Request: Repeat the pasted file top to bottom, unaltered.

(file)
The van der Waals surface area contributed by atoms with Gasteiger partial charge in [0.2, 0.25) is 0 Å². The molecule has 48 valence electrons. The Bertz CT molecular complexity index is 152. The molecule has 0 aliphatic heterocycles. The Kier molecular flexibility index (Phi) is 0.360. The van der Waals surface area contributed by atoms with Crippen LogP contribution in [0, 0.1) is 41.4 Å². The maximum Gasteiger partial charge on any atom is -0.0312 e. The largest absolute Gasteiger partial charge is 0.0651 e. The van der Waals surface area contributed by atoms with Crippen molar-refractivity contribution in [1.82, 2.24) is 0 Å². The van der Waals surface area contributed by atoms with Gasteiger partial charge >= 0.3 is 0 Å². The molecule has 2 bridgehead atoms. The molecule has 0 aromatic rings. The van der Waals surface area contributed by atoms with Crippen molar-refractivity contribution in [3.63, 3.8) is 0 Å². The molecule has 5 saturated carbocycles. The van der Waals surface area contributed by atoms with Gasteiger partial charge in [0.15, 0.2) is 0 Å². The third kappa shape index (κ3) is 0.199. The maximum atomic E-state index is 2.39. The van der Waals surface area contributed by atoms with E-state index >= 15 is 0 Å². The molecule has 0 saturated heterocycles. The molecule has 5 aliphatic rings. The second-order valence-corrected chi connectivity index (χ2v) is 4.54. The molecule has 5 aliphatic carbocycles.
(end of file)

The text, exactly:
The van der Waals surface area contributed by atoms with Gasteiger partial charge in [0.2, 0.25) is 0 Å². The molecule has 48 valence electrons. The Bertz CT molecular complexity index is 152. The molecule has 0 aliphatic heterocycles. The Kier molecular flexibility index (Phi) is 0.360. The van der Waals surface area contributed by atoms with Crippen LogP contribution in [0, 0.1) is 41.4 Å². The maximum Gasteiger partial charge on any atom is -0.0312 e. The largest absolute Gasteiger partial charge is 0.0651 e. The van der Waals surface area contributed by atoms with Crippen molar-refractivity contribution in [1.82, 2.24) is 0 Å². The van der Waals surface area contributed by atoms with Gasteiger partial charge >= 0.3 is 0 Å². The molecule has 2 bridgehead atoms. The molecule has 0 aromatic rings. The van der Waals surface area contributed by atoms with Crippen molar-refractivity contribution in [3.63, 3.8) is 0 Å². The molecule has 5 saturated carbocycles. The van der Waals surface area contributed by atoms with Gasteiger partial charge in [0.15, 0.2) is 0 Å². The third kappa shape index (κ3) is 0.199. The maximum atomic E-state index is 2.39. The van der Waals surface area contributed by atoms with E-state index >= 15 is 0 Å². The molecule has 0 saturated heterocycles. The molecule has 5 aliphatic rings. The second-order valence-corrected chi connectivity index (χ2v) is 4.54. The molecule has 5 aliphatic carbocycles.